That winter, Petters gave her a $1 million bonus—the first in a string of seven-figure payouts for his fellow plotters. The two also started having an affair. During a ski trip to Colorado, Margolis says, Petters and Coleman had an interlude on a gondola. Petters called Margolis on his cell phone so he could hear it happening.

In the end, Coleman stayed on. The two hedge funds continued to funnel money into PCI without ever disclosing their troublesome findings to investors. As for Vennes, he eventually went back to the investors whose money he had refunded and invited them to invest again. “We had done so well before,” recalls Janet Leck of Charis. “We were all happy to get back in.” By this point, Leck’s husband had died and she had eaten through her savings and was living on Social Security. She mortgaged her home for $190,000 and poured the money into PCI.

Meanwhile, Petters embarked on yet another buying spree. In 2005, he bought the struggling instant-photo giant Polaroid Corporation. The deal brought some sophisticated ventures under Petters’s umbrella, among them a subsidiary known as Zink, which was developing a pocket-sized printer for use with cell phones and cameras, and had some 20 Ph.D.s on staff. “We’re reinventing the magic of instant printed pictures for the twenty-first century,” Petters boasted. The following year, Petters added Sun Country Airlines to his portfolio. Petters Group Worldwide, the holding company for Petters’s legitimate ventures, now had 3,200 employees and claimed to be earning $2.2 billion in revenue—enough to earn it a spot on Forbes magazine’s list of largest privately owned firms. The press began hailing Petters as a corporate turn-around artist—or, as Minnesota Public Radio put it, “the Mr. Fix It of business.”

Petters also continued pouring money into political campaigns. He and his employees were the third-largest donors to the 2006 Senate race of Minnesota Democrat Amy Klobuchar—long the top criminal prosecutor in the Twin Cities—with $75,800 in contributions. This doesn’t count the $20,000 Petters and his live-in girlfriend gave to her joint fundraising committee. Petters also bundled more than $100,000 for Klobuchar—or at least pretended to. According to spreadsheets and bank data Margolis provided, in many cases, Petters simply funneled his own money through other people, an illegal maneuver designed to skirt campaign-contribution limits. Margolis alleges that Petters also did fake bundling for other politicians, including Pawlenty and former Senator Norm Coleman. (Klobuchar’s staff declined to comment on the faux-bundling allegations. Coleman did not respond to an interview request. Pawlenty adviser Brian McClung said, “Governor Pawlenty is not aware of any improper campaign-contribution bundling.”)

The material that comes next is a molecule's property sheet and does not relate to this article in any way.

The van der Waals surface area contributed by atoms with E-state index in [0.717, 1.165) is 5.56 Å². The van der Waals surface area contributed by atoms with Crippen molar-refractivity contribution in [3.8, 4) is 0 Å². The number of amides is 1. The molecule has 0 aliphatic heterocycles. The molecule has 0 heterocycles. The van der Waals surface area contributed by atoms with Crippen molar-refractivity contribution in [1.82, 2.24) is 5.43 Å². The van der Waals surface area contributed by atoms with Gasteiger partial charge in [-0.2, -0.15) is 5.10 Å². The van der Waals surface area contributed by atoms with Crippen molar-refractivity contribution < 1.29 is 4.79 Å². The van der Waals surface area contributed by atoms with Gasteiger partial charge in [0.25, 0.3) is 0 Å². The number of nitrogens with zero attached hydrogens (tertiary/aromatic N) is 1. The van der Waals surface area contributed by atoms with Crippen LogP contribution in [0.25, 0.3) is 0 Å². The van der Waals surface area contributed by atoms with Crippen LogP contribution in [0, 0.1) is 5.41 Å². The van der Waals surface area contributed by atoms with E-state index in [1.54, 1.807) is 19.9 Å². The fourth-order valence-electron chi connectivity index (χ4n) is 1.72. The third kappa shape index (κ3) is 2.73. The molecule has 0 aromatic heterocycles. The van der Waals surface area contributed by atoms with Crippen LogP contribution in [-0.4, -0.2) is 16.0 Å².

PETTERS WAS NOT the only one throwing money at politicians. In the run up to the 2006 election, Vennes and his associates began donating generously to Michele Bachmann, who was making her first run for Congress. He, his family, and his business associates—namely, lawyer Craig Howse, whose firm managed Vennes’s business affairs and lobbied for him in Minnesota, and financial adviser Darrel Amiot, who helped Vennes bring in investors—made two batches of coordinated campaign contributions totaling just under $50,000 to Bachmann and her joint fundraising committee. Vennes also gave $10,000 to the Republican Party of Minnesota.

In December 2007, Bachmann—now a member of Congress—wrote a letter to the Office of the Pardon Attorney (OPA), which two years earlier had recommended that the White House reject Vennes’s clemency petition. Noting that she was “confident of Mr. Vennes’ successful rehabilitation,” she argued that he needed the pardon because his criminal record was a stumbling block “in the area of finance loan documents,” which limited the growth of his business and his charitable giving. “Mr. Vennes is truly a unique man in that he is not asking for a pardon that he may achieve personal success,” she added. “Mr. Vennes is seeking a pardon so that he may be further used to help others. As I know from personal experience, Mr. Vennes has used his business position and success to fund hundreds of non-profit organizations dedicated to helping the neediest in our society.”

According to a former Bush administration official who was privy to the negotiations, around this time both Bachmann and Pawlenty also began lobbying the White House on Vennes’s behalf (an allegation Pawlenty denies). This apparently helped set some gears in motion. In early June 2008, the White House asked the OPA to take a second look at Vennes’s application, after which it began vetting the case anew. On June 30, Vennes, his wife, and his lawyer dumped another $11,200 into Bachmann’s campaign coffers. According to the Bush administration official, Vennes’s pardon application was sent to the White House with a recommendation for approval, where it remained, presumably awaiting end-of-term signature by President Bush.